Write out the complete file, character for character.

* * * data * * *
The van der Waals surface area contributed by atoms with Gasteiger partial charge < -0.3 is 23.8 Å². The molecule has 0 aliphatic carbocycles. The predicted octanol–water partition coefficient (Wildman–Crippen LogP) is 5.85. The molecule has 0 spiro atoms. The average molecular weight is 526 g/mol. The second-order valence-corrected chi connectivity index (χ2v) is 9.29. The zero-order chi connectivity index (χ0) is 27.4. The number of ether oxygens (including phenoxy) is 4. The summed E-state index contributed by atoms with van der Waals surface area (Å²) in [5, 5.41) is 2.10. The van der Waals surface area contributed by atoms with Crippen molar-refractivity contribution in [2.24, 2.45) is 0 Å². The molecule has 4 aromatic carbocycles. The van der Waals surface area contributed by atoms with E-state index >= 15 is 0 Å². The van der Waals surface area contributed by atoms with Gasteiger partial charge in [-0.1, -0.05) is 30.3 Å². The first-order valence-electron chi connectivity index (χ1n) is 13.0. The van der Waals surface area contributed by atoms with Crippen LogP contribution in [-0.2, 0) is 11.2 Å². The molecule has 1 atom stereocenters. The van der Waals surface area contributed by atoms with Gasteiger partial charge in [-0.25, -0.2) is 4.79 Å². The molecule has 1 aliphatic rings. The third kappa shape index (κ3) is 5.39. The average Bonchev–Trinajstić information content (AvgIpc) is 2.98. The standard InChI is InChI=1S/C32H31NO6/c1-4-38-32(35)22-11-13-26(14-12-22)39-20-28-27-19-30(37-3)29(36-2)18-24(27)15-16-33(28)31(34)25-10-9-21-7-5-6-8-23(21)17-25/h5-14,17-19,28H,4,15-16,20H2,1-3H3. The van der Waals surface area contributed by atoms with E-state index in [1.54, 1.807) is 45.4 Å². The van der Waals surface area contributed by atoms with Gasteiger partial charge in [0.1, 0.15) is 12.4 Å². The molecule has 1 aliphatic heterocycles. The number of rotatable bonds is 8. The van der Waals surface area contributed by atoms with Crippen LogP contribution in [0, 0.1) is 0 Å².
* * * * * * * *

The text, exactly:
The van der Waals surface area contributed by atoms with Gasteiger partial charge < -0.3 is 23.8 Å². The molecule has 0 aliphatic carbocycles. The predicted octanol–water partition coefficient (Wildman–Crippen LogP) is 5.85. The molecule has 0 spiro atoms. The average molecular weight is 526 g/mol. The second-order valence-corrected chi connectivity index (χ2v) is 9.29. The zero-order chi connectivity index (χ0) is 27.4. The number of ether oxygens (including phenoxy) is 4. The summed E-state index contributed by atoms with van der Waals surface area (Å²) in [5, 5.41) is 2.10. The van der Waals surface area contributed by atoms with Crippen molar-refractivity contribution in [2.24, 2.45) is 0 Å². The molecule has 4 aromatic carbocycles. The van der Waals surface area contributed by atoms with E-state index >= 15 is 0 Å². The van der Waals surface area contributed by atoms with Gasteiger partial charge in [-0.1, -0.05) is 30.3 Å². The first-order valence-electron chi connectivity index (χ1n) is 13.0. The van der Waals surface area contributed by atoms with Crippen LogP contribution in [-0.2, 0) is 11.2 Å². The molecule has 1 atom stereocenters. The van der Waals surface area contributed by atoms with Gasteiger partial charge in [-0.25, -0.2) is 4.79 Å². The molecule has 1 aliphatic rings. The third kappa shape index (κ3) is 5.39. The average Bonchev–Trinajstić information content (AvgIpc) is 2.98. The standard InChI is InChI=1S/C32H31NO6/c1-4-38-32(35)22-11-13-26(14-12-22)39-20-28-27-19-30(37-3)29(36-2)18-24(27)15-16-33(28)31(34)25-10-9-21-7-5-6-8-23(21)17-25/h5-14,17-19,28H,4,15-16,20H2,1-3H3. The van der Waals surface area contributed by atoms with E-state index in [1.54, 1.807) is 45.4 Å². The van der Waals surface area contributed by atoms with Gasteiger partial charge in [0.1, 0.15) is 12.4 Å². The molecule has 1 aliphatic heterocycles. The number of rotatable bonds is 8. The van der Waals surface area contributed by atoms with Crippen LogP contribution in [0, 0.1) is 0 Å².